CAITLIN PRARAT| DAILY KENT STATER Senior English major Carla Smith and Shanelle Smith, senior political science major, listen as provost candidate Timothy Chandler explains his plans for the university.
Credit: Adam Griffiths
Retention rates, preparing students for the professional world and promoting diversity on campus were some of the issues discussed at yesterday’s student forum with Timothy J. L. Chandler, senior vice president for academic affairs and provost candidate.
Preston Mitchum, academic affairs senator for the Undergraduate Student Senate, asked Chandler to explain how he would help increase student diversity.
Chandler said increasing diversity will begin to be especially difficult because of the potential legal changes in affirmative action. He said diversity is an important part of campus life because not all students can travel to experience diverse cultures, ethnicities and races.
“Part of having a degree is getting it in a diverse college,” he said.
But the focus shouldn’t just be on diversifying the campus.
“It’s not just a question of saying, ‘We really want you to help diversify,'” he said. “We (also) need to have the major they want to study.”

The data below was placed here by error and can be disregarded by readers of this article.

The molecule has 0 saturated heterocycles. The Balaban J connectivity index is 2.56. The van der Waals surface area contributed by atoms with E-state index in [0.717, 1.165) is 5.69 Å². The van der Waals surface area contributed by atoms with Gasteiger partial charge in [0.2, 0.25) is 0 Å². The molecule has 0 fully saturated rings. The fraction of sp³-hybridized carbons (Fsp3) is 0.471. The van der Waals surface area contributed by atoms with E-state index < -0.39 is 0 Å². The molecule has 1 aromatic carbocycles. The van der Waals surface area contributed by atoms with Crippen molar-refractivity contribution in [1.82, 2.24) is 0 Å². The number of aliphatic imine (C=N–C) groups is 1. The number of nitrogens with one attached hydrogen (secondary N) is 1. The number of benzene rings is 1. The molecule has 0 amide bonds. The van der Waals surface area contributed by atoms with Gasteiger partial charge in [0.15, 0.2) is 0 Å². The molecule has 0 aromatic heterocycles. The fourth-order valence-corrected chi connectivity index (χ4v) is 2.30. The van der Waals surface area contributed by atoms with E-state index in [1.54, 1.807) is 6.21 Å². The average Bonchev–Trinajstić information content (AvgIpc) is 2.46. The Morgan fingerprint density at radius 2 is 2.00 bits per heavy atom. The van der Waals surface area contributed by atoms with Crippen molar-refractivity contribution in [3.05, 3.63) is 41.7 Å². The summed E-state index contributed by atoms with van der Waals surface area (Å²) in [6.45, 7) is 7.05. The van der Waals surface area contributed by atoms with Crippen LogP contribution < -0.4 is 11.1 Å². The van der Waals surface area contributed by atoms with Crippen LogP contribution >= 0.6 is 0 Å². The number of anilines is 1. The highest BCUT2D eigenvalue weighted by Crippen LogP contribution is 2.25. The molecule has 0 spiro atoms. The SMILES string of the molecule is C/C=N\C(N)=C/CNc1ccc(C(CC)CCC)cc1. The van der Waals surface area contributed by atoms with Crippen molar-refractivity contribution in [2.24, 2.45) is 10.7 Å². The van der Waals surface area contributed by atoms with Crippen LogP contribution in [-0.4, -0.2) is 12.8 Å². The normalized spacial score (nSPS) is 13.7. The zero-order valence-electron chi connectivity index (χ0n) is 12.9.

However, Chandler said attracting minority students is only part of a bigger problem. He said he would like to find a solution to the low retention rate, noting 29 percent of students leave during their first year.
Christen Cappola, student relations senator for USS, asked the candidate how he felt about the current orientation programs.
“It’s an inoculation,” he said. “You get your first jab – shot – of orientation and then you have four or five years after that.”
Assuming that orientation has an effect on retention rates, Chandler suggested the class be split up between the two semesters that make up freshman year. Students would take the course for five weeks during the first semester and five weeks in the second semester.
He also said each orientation class should be tailored to specific majors, which would allow students to learn a bit more about their majors and the general principles of adapting to campus life.
He went further, saying it is important not only to inspire students to come back – but to have them graduate as well.
“After all, that is what you come here to do,” Chandler said, noting that only about 45 percent of students who come to Kent State graduate.
Carla Smith, programmer for Black United Students, said low graduation rates may be a result of the financial strain staying on campus places on students. One of her reasons, she explained, is that upperclassmen aren’t given many opportunities for scholarships.
In addition, Shanelle Smith, president of Kent State’s NAACP, said building a stronger community on campus may inspire students to stay and increase graduate turnover.
” I think we should create a community around academia,” she said. “I mean, that’s the commonality between us.”
But Shanelle Smith said once students graduate, they may be underprepared. She said the university could begin incorporating graduate level work into undergraduate programs.
” The university has made a push to increase capstones and internships to close the doors to the academic career and open doors to the professional career,” he said.
Contact general assignment reporter Amadeus Smith at [email protected]